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Archive for March 7th, 2011

What would a world without death look like?

There are many answers, though, and as always, chasing through implications and ramifications and unintended consequences can make for some very interesting thoughts.  Story hooks abound, and fictional universes can be built around tweaking death, like nudging the cosmological constant or the boiling point of water and seeing how (or if) life evolves in parallel universes.

A few links to start with, though:

Merely Magical – An old article of mine digging a bit into magic and what sort of effects it has on storytelling.

Ravnica – Magic the Gathering’s city-plane where some of the spirits of the dead are stuck and cannot pass on, so naturally, many become politicians, er, gangsters, while another group embraces undeath as a way of life.

Valkyrie Profile – Where Japanese writers plumb Norse myths for RPG fodder, winding up with a game where most characters are introduced at their death, and only then does the adventure start.

Gameplay and Story Segregation – In a world with FullLife materia, why again did Aeris die and stay dead?  Because Story is inviolate, and CRPGs tend to be noninteractive movies gated by grindy gameplay.  Speaking of which…

Final Fantasy X’s Farplane – People who die in Spira leave their bodies and move on as spirits that eventually turn into pyreflies.  They populate this odd place, occasionally taking spirit form when loved ones come to call.  They aren’t gone, exactly, but they aren’t what we might call alive or undead either.  Oh, and if someone actually dies without accepting death, their stubborn spirits will likely become fiends, or monsters.  Interesting origin story for monsters, that.

Death is a significant component of our mortal life, so it’s understandable that fiction would experiment with it.  Even something like necromancy, a fantasy staple, has Sabriel (a fantastic book) standing in the wings, toying with expectations.  And then there’s the zombies.  Oh, the zombies and their amazing culture.  And let’s not speak of vampires and their form of undeath/immortality/inexplicable popularity.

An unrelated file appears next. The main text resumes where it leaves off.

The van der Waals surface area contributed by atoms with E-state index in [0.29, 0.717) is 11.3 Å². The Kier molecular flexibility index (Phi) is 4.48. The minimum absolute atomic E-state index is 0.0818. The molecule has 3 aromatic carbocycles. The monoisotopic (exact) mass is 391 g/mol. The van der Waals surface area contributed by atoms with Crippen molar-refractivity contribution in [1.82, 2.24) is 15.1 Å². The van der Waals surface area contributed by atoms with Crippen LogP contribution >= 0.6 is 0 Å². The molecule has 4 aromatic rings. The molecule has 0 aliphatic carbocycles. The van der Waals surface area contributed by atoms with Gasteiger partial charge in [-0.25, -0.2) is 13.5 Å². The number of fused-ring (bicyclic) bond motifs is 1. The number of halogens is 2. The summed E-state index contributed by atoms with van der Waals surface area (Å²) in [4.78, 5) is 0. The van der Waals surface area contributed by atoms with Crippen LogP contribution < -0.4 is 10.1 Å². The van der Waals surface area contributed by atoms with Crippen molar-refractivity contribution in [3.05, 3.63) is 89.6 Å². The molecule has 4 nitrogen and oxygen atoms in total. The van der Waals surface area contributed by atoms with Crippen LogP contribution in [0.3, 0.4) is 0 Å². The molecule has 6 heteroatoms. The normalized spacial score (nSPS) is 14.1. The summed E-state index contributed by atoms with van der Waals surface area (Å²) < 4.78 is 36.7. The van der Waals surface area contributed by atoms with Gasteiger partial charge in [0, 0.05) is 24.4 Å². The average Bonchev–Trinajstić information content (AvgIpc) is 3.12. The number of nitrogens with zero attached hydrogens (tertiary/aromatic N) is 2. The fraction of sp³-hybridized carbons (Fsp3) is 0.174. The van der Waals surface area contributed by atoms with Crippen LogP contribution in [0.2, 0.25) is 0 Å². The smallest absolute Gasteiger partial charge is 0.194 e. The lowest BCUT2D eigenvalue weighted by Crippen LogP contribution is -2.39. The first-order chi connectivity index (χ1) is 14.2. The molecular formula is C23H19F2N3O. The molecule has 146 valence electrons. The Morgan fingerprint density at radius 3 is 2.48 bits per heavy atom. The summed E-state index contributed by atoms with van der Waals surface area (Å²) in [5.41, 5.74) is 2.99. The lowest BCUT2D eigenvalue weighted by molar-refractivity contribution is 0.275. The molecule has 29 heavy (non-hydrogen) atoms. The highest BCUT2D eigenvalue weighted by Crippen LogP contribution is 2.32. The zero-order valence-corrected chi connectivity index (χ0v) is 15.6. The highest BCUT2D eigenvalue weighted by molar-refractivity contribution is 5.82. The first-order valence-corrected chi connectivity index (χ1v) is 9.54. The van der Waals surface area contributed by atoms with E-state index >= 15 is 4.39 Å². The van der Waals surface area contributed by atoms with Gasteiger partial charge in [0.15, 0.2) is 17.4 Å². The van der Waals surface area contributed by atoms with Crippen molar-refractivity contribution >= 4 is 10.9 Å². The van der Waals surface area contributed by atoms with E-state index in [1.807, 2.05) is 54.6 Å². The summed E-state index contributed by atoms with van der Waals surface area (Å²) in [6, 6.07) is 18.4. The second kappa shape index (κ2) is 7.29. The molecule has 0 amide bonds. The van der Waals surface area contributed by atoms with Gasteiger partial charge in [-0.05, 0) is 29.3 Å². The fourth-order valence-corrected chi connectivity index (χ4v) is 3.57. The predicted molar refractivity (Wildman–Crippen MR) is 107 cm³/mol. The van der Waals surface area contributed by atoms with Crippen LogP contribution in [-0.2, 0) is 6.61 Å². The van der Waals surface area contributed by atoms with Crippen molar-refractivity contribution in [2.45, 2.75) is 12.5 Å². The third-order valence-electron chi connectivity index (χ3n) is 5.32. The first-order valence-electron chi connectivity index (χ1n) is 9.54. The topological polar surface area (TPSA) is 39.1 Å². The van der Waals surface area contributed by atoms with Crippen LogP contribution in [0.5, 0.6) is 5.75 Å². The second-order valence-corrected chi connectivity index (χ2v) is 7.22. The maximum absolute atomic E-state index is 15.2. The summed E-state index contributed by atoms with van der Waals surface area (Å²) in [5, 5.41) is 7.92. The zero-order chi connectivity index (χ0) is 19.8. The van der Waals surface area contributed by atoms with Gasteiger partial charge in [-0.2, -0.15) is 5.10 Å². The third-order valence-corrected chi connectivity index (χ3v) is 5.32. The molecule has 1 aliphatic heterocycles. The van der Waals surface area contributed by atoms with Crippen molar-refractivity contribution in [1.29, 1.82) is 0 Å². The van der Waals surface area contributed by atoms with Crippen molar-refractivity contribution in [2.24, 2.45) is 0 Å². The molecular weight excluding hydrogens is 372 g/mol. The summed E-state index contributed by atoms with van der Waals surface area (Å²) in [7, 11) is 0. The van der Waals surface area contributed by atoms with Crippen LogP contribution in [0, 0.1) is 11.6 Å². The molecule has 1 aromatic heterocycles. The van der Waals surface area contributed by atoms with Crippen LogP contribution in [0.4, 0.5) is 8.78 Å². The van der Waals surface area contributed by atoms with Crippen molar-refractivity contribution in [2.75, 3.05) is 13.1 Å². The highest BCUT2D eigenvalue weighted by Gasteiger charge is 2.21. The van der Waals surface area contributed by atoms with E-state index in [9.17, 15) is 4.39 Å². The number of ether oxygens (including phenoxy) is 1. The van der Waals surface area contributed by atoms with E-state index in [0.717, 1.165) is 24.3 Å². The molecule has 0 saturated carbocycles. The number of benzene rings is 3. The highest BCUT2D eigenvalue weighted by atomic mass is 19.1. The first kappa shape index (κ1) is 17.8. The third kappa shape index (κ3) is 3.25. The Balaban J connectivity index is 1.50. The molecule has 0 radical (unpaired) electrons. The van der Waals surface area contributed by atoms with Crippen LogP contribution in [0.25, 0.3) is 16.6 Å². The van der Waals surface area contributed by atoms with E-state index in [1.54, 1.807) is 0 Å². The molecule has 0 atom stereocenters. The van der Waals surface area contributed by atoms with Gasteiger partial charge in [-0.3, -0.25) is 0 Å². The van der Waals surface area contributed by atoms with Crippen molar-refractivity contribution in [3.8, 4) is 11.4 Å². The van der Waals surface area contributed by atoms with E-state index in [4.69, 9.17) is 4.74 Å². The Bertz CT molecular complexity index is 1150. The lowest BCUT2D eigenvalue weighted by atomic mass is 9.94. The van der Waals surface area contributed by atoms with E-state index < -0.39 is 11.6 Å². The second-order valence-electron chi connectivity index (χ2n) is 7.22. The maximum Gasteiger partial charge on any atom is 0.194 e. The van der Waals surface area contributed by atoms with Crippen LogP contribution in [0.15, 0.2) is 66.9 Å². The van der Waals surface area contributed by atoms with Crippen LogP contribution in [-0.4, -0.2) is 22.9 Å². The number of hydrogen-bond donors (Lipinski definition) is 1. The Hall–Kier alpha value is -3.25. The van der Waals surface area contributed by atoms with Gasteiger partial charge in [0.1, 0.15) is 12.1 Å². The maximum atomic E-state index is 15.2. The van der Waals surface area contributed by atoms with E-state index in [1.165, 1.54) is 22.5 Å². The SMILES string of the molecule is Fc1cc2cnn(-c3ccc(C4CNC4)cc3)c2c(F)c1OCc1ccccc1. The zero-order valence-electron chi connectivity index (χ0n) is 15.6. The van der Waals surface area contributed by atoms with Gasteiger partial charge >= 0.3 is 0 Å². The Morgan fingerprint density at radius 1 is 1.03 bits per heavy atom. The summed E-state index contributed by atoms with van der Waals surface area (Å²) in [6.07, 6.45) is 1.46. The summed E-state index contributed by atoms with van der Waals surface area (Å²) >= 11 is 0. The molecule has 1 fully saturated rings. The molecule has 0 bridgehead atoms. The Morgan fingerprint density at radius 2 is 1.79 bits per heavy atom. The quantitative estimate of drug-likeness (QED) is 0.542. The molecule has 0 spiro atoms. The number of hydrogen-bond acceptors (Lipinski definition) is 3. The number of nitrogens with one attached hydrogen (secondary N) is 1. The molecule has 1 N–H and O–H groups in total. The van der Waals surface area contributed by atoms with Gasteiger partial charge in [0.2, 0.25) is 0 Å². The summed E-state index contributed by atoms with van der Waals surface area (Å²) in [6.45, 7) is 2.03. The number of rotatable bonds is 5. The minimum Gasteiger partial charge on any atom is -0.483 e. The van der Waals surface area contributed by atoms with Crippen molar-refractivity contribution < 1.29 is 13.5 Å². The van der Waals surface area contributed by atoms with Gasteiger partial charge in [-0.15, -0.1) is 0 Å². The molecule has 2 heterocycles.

And yes, there’s the concept of immortality.  What if there really is no death at all, instead of a multitude of mulligan mechanics?  Forget the Life spells, what if nobody could ever die in the first place?  Would there be population problems?  How in the world would assassins make a living?

…speaking of which, in a fictional setting where death is cheaply and easily overcome, it strikes me that skullduggery of all sorts, from political to passionate, could prove a tricky thing indeed.  Of course we don’t think of that instinctively, but really, there are implications that would change a lot of behavior, religion, customs and even art.

If you found yourself in a world where wars were literally unwinnable by human asset attrition, how would one actually get anywhere?  Would peace be more likely, or would truly determined fighters just find new fronts to fight on?

How would thrillseekers get their rush?  Would skydivers even bother with parachutes?  Would they have crater competitions?

Would ancestor worship change if one could simply talk to them instead of praying to them?  How would the ancestors feel about being worshipped?

Would people even have children or would the population be static?  Is age a component of immortality of this sort?  Would aged people wind up with dementia for millennia?

Would they want to die?

I’ll admit, death is a pretty big thing to change, but even just changing that single thing can have significant repercussions for a fictional universe.  Interconnections abound in any sufficiently complex world, and it can be difficult to track down all the tangents.  Life is complex.  So is death.  Perhaps that’s why they are so fascinating.

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